- Vast knowledge of the job and the company
- Interest and enthusiasm for sharing that knowledge with others
- Respect within the company and proven respect for the value proposition of the company
- Willingness to devote time to mentoring
Companies instituting and supporting a mentoring program can reap large rewards in the way of skilled, motivated workers of all generations. And by their very nature, mentoring programs offer feedback loops, another highly valued company trait of Millenials, as well as career pathing, which also ranks extremely high with this demographic.
It goes without saying that Millenials are also remarkably savvy when it comes to technology. The first generation to grow up on in the internet, they are often called digital natives. By their very nature, they are drawn to companies and industries that demonstrate a certain level of tech savvy themselves. They are somewhat reluctant to align themselves and their reputations with companies who might be considered old school or one step away from irrelevance.
It’s therefore important to put a tech-forward face on your brand in everything you do. From your website and job application process to the place you post job openings, everything communicates.
Furthermore, you should promote and expound on the pace of technological innovation in construction every chance you get. Only when you cast light on the industry’s transition/pivot to technology will it become clear to potential recruits that someone with a background or interest in technology will be challenged, motivated, and rewarded through a career in construction.
Non-Monetary Employee Benefits
Workers who are extremely or very satisfied with their employer’s benefits program are nine times more likely to stay with their employer than those workers who are dissatisfied with their benefits program.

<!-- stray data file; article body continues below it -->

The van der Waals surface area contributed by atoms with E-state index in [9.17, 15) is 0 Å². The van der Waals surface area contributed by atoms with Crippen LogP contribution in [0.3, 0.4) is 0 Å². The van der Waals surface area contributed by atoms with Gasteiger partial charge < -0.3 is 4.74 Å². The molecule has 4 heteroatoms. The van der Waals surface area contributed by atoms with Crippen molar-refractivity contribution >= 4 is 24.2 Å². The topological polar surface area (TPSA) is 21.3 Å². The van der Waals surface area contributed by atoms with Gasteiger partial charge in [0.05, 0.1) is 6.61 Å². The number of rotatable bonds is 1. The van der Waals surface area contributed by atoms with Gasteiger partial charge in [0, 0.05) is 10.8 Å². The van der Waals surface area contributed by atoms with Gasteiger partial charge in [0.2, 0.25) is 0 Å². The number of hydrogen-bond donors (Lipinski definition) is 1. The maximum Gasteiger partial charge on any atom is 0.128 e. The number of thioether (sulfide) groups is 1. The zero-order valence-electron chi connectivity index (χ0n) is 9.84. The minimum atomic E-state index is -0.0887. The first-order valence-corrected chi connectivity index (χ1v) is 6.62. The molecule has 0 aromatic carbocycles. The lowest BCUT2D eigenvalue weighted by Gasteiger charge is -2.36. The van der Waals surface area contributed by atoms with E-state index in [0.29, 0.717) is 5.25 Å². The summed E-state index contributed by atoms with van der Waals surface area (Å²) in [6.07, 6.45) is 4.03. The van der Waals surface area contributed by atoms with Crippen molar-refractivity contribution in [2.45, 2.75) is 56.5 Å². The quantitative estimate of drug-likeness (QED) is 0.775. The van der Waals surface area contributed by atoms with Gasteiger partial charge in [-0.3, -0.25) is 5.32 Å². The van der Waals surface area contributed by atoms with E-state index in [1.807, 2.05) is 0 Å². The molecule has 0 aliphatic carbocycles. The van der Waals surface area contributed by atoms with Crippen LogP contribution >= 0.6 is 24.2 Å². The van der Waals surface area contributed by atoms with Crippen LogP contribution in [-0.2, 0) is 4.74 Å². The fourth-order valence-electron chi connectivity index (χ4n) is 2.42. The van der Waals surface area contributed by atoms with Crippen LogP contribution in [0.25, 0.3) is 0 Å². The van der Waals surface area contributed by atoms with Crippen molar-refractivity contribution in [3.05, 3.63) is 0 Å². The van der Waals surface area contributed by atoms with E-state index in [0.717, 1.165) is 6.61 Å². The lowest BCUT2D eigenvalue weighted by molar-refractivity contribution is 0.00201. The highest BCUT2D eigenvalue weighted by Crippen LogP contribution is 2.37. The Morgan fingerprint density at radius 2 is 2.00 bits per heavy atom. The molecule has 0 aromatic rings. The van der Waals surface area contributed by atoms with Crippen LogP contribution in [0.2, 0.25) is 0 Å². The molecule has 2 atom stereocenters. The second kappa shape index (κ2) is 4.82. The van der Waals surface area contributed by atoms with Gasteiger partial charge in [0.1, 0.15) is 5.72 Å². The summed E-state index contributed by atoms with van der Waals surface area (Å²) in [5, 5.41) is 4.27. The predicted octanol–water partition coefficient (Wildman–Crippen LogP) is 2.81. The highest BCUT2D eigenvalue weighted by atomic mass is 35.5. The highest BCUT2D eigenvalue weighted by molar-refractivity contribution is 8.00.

In fact, 76 percent of employees believe they’d be at least somewhat likely to accept a job with a more robust benefits package, but lower compensation. And it goes without saying that employers risk losing workers to competitors if they don’t offer flexible benefits plans that employees believe meet their individual needs.
So how should a construction firm go about designing an employee benefits portfolio that’s not only competitive, but also spot-on when it comes to meeting the diverse needs of a workforce which no doubt spans multiple worksites and is multi-generational and multi-cultural?
As with monetary compensation packages, here too, benefits benchmarking by industry, region and size is critical, as is keeping a watchful eye over the benefit packages of other local employers who are aggressively hiring.
Operating on a different plane than more office-bound competitors, employers in the construction space should tailor their benefits to their unique workforce and workplace settings. That said, most construction companies have only a handful of employees, which often makes it difficult to provide affordable insurance benefits.
It should therefore come as no surprise that the most popular benefits in the construction trade today, at least with smaller outfits, according to a recent poll of over 10,000 construction workers by (source), are of a non-medical nature and include:
- Paid cell phone
- Paid holidays and vacations
- Casual dress and atmosphere